While the NY city council continues to deliberate on solutions ranging from banning the sale of second-use batteries to funding education of riders, the CPSC is fast-tracking steps to seize imported lithium-ion batteries and ebikes that fail minimum industry standards. In a December 2022 statement, CPSC commissioner Richard Trumka pledged to crack down on these rogue technologies with the same “swift action” it took with hoverboards in the 2010s.
Since the risk of fires even in standard ebikes, batteries, and charging systems is never zero, Fritz called upon bike dealers to advise and train customers, and bike shop employees, in their proper care and maintenance. “I’m fond of drawing the analogy that the lithium-ion battery is a high-energy storage medium much like gasoline is,” he said. “You need to make sure your staff is trained and your shop is properly equipped.” Any kind of extreme temperature – sitting in hot sunlight, or outside in temperatures below 40 degrees Fahrenheit, could lead to battery failure, although some of the better chargers have temperature sensors to shut down charging in the case of such extreme temperatures.
Fritz wasn’t talking hypothetically about calamities in bike shops themselves. In the aftermath of Hurricane Ian in October 2022, a bike shop in Fort Myers that sold Pedego ebikes was “utterly destroyed” and its ebike and battery inventory ruined due to being immersed in salt water for a period of hours, he said.
Finally, another fiery risk revolves around the need to safely recycle batteries that may be damaged if they are dropped, or are simply at the end of their useful life.
Fritz’s firm is collaborating with the National Bicycle Dealers Association to develop and proliferate guidance for bike dealers, keeping in mind that if the industry cannot police itself, a flurry of new regulations and oversight from all levels of government are sure to follow – and may be inevitable no matter how well the industry can get its own act together.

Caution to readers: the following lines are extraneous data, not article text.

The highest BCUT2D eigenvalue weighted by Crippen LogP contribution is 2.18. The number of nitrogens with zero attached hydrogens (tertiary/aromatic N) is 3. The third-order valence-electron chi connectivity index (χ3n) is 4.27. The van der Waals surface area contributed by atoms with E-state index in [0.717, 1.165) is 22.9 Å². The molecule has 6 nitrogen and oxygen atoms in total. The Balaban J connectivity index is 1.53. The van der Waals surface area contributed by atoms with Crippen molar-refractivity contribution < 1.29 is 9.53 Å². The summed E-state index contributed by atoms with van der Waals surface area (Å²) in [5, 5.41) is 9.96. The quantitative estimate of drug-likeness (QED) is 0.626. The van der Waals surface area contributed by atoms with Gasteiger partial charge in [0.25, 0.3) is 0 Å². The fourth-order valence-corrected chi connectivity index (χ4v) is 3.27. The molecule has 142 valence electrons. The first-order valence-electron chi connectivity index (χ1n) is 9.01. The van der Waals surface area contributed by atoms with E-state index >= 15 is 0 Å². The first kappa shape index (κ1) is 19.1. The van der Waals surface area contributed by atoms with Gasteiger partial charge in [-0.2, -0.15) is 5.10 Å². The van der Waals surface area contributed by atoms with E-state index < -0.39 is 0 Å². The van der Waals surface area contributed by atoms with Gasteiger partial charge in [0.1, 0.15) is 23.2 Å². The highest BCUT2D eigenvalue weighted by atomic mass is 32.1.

Speaking directly to dealers at CABDA West, Fritz said “the chances you’re ever going to experience a battery failure are minuscule if you’re sourcing quality product and you’re properly treating and handling it. But it’s not zero, when you consider the billions of battery cells that are manufactured every year for all sorts of different applications. There is a defect rate in any manufacturing process.”
Underwriters Laboratories is also promoting its own related standards, one that applies to the batteries themselves, and another to the ebike’s electrical system. Fritz urged dealers to only buy UL-approved batteries and related systems. “We believe it’s a wise investment,” he said. “It’s cheap insurance to ensure that you’re not going to hurt anybody and your products aren’t going to aren’t going to fail catastrophically and affect your customers.”
Finally, the insurance industry is casting its own wary eyes over the surge in ebike safety concerns. Here, it’s not just the electrical components at issue. “There’s lots of news available talking about that the fact that because ebikes can go faster, and they’re mixing with pedestrians and slower conventional bicycle traffic, there’s injuries occurring,” Fritz says. There are even reports of bike shops being unable to obtain insurance due to their heightened liability if anything goes wrong inside or outside of their shops.
As 2023 unfolds, and sales and rentals of ebikes soar, these safety issues will impact law, regulation, and everyday usage. How the industry rises to the challenge will determine whether the trajectory of the product soars, or bellyflops as early hoverboards did in previous years, perhaps with much deadlier consequences this time.
Scott Mace is a journalist who has written about technology since the 1980s. He is currently writing a book about the history of bicycling advocacy. He is based in Carmel-by-the-Sea, California. His Twitter feeds are @scottmace and @scottmace2.
Copyright 2023 by Scott Mace